January 29 coronavirus news

By Zahid Mahmood, Hannah Strange, Julia Hollingsworth and Adam Renton, CNN

Updated 12:14 AM ET, Sat January 30, 2021
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12:10 p.m. ET, January 29, 2021

Coronavirus variants projected to be more dominant in US by the end of March, Fauci says

From CNN's Jacqueline Howard

from the White House
from the White House

The coronavirus variants circulating globally are projected to become more dominant in the United States by the spring, Dr. Anthony Fauci, director of the National Institute of Allergy and Infectious Diseases, said during a White House news briefing.

"The fact is, when you have a virus that has ability to transmit more efficiently than the wild type in the community — sooner or later, by pure viral dynamics itself — it will become more dominant than the wild type," Fauci said.

"We have a situation where there have now been reported in very specific places, in South Carolina for example, the isolate or the mutant that is the 351 [B.1.351, the Covid-19 variant first spotted in South Africa]," Fauci said. "That seems to have a very good fitness for spread, so whether or not that's going to ultimately take over in the sense of being dominant is unclear by now. The projection that is made with regard to the UK [variant] is that probably by the end of March, the beginning of April, it actually will become more dominant in this country."

12:09 p.m. ET, January 29, 2021

"We should be treating every case as if it's a variant," CDC director says

From CNN's Jacqueline Howard

from the White House
from the White House

Every Covid-19 case in the United States now should be treated as if it is caused by one of the newly identified coronavirus variants, Dr. Rochelle Walensky, director of the US Centers for Disease Control and Prevention, said during a White House news briefing on Friday.

"By the time someone has symptoms, gets a test, has a positive result and we get the sequence, our opportunity for doing real case control and contact tracing is largely gone," Walensky said. "So I think and I believe that we should be treating every case as if it’s a variant during this pandemic right now." 

 

11:42 a.m. ET, January 29, 2021

Fauci calls coronavirus variants "a wake-up call" for all of us

From CNN's Jacqueline Howard

from White House
from White House

The emergence of coronavirus variants is a "wake-up call," Dr. Anthony Fauci, director of the National Institute of Allergy and Infectious Diseases, said during a White House news briefing on Friday.

Multiple variants of the virus that causes Covid-19 are circulating around the world, including the B.1.1.7 variant first identified in the United Kingdom, B.1.351 first identified in South Africa and P. 1 variant first identified in Brazil.

"When these variants were first recognized, it became clear that we had to look at, in vitro in the test tube, whether the antibodies that were induced by the vaccines that we had available would actually neutralize these new mutants," Fauci said.

Recent studies from vaccine makers Johnson & Johnson and Novavax have shown some protection against variants.

"What we know now from this study —namely the J&J and the Novavax study — that antigenic variation, i.e. mutations lead to different lineage, do have clinical consequences," Fauci said. 

"This is a wake-up call to all of us," Fauci said. "We will continue to see the evolution of mutants. … We have to be nimble in order to adjust readily to make versions of the vaccine that are actually specifically directed to whatever mutation is actually present at any given time."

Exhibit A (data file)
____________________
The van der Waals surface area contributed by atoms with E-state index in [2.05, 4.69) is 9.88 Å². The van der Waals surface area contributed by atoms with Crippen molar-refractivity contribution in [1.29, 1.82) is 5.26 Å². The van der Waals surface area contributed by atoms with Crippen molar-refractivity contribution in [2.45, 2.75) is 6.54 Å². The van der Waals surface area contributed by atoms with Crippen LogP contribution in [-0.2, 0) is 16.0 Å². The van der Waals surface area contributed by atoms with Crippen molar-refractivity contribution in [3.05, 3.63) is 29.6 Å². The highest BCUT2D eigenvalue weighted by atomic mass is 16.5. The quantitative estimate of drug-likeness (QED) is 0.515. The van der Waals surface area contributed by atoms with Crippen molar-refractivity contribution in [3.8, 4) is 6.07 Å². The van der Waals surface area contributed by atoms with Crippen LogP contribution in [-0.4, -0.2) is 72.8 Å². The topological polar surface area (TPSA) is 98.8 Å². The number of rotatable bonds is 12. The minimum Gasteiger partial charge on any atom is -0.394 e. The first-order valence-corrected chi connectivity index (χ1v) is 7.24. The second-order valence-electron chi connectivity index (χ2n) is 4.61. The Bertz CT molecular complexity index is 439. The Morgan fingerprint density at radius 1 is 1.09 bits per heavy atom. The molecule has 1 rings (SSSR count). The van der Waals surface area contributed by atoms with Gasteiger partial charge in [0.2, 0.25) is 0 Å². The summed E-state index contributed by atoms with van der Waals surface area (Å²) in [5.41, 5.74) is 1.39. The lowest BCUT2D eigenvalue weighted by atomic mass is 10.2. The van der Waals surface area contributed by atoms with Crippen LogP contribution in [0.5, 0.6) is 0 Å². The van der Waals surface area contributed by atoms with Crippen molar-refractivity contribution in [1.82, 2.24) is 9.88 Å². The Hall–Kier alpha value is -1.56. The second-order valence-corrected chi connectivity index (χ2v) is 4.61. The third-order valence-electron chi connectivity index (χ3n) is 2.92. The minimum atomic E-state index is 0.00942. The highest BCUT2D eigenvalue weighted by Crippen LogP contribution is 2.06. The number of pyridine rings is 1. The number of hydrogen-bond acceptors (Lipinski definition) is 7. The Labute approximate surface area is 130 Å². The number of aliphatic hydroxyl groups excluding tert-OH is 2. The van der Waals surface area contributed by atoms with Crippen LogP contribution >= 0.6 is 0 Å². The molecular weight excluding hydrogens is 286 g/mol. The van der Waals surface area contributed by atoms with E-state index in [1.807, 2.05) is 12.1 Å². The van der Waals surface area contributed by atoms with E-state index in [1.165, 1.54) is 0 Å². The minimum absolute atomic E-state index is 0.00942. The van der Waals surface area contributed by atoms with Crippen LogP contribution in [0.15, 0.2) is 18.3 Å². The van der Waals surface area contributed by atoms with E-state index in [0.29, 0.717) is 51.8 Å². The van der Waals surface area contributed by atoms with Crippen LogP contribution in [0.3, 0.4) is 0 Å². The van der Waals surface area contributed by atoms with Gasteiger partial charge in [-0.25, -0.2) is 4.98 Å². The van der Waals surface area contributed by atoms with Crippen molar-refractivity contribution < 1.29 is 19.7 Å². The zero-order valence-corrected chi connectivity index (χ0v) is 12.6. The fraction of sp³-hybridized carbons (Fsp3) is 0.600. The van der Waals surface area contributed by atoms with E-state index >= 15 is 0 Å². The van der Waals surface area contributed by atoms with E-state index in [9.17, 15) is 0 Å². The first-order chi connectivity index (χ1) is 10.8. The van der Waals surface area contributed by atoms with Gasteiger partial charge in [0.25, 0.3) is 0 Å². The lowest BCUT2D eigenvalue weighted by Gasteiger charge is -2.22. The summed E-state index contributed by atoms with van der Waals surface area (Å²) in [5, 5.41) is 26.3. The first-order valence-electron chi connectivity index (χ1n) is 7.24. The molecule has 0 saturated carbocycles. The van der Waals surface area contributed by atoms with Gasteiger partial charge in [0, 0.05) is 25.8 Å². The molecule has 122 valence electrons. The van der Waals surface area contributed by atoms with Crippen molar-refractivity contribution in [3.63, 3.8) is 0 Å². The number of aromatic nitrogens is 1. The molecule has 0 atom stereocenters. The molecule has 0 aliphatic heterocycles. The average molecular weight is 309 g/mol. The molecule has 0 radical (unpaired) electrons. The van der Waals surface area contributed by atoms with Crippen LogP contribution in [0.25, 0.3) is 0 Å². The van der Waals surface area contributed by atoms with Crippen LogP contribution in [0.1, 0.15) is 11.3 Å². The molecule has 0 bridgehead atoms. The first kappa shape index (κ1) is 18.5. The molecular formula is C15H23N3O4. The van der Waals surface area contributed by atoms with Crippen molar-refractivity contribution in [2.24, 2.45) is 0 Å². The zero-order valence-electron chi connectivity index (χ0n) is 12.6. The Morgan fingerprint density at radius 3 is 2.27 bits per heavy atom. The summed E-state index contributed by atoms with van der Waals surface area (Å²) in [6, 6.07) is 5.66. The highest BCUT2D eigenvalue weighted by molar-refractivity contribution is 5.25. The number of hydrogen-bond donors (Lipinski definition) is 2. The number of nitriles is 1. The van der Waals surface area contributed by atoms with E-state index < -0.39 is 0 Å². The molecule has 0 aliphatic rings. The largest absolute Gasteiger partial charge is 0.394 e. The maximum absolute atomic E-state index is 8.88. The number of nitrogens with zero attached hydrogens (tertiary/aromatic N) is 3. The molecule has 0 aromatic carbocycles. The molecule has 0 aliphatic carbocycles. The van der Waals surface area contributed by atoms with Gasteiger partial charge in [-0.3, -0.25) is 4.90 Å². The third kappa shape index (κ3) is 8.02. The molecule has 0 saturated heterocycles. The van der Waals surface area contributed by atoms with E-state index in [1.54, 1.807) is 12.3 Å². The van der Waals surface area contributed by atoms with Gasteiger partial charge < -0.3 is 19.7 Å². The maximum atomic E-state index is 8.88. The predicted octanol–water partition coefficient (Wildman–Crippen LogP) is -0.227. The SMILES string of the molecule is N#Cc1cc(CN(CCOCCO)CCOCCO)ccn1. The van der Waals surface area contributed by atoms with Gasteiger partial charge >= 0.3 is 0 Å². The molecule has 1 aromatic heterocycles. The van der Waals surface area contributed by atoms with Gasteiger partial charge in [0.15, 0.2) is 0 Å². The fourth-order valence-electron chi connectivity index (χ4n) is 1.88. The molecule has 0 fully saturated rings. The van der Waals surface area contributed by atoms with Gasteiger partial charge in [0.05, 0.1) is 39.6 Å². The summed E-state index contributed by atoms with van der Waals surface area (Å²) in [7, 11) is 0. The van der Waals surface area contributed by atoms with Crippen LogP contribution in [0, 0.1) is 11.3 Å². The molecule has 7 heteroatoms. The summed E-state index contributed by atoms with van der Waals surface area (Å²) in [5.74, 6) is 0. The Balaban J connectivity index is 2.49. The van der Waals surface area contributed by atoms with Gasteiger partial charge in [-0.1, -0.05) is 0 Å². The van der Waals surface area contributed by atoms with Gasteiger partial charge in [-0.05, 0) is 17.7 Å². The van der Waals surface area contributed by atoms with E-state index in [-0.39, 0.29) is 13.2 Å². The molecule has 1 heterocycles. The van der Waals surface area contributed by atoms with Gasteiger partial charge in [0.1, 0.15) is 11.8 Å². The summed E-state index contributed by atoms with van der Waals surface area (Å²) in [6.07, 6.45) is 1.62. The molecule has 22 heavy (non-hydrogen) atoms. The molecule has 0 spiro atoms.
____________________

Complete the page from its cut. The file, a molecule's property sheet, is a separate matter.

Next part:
Dr. Rochelle Walensky, director of the US Centers for Disease Control and Prevention noted that the first two cases of the of the B.1.351 variant, which was officially first detected in South Africa, were identified in South Carolina and announced yesterday – and the cases were identified in different parts of the state and are not believed to be linked.

Walensky added that earlier this week, Minnesota identified the first US case of the P. 1 variant, which recently emerged in Brazil.

11:32 a.m. ET, January 29, 2021

White House Covid-19 adviser praises 7 states on vaccine administration

From CNN's Besty Klein

White House Covid-19 senior adviser Andy Slavitt praised a select group of states on their vaccination deployment efforts.

“I want to call out seven states that have already provide first vaccinations to more than 10% of their populations: Alaska, West Virginia, New Mexico, Connecticut, North Dakota, Oklahoma, and South Dakota. Well done,” Slavitt said during Friday’s virtual Covid-19 briefing.

Five of those states — Alaska, West Virginia, North Dakota, Oklahoma and South Dakota  — are led by Republican governors.

Slavitt said the administration is accelerating the process of vaccinating the country “as quickly and as safely as possible,” noting that the seven-day average of 1.2 million vaccines administered per day is “a base to build from in the coming days, weeks, and months.”

The challenges the administration faces, he said, are “increasing the supply of vaccines safely and more rapidly and speeding up the time it takes to administer them efficiently, and more importantly, equitably.”

11:39 a.m. ET, January 29, 2021

CDC director says US is ramping up surveillance and sequencing of Covid-19 variants

From CNN's Adrienne Vogt

from White House
from White House

US Centers of Disease Control and Prevention Director Dr. Rochelle Walensky said that officials continue to remain concerned about Covid-19 variants.

The US is “rapidly ramping up surveillance and sequencing activities as we work to closely monitor and identify variants as they emerge,” she said during a White House coronavirus briefing.

“We also know viruses mutate, and they tend to mutate in ways that are advantageous to the virus. We expected this. And this is why I feel compelled to underscore for you the need for each of us to remain steadfast in our commitment to taking all of the appropriate steps to protected ourselves and our communities,” she said. 

Walensky said that now is not the time to travel, and she encouraged all Americans to wear masks, practice social distancing and get vaccinated when it is available. 

More on the variants: At least four coronavirus variants have been identified. Scientists are not surprised to see the coronavirus changing and evolving — it's what viruses do, after all. And with so much unchecked spread across the US and other parts of the world, the virus is getting plenty of opportunity to do just that.

What scientists most fear is that one will mutate to the point that it causes more severe disease, bypasses the ability of tests to detect it or evades the protection provided by vaccination. While some of the new variants appear to have changes that look like they could affect immune response, it's only by a matter of degree.

11:37 a.m. ET, January 29, 2021

Young widows who lost their husbands to Covid-19 are separated by the pandemic but connected in grief

From CNN's Aditi Sangal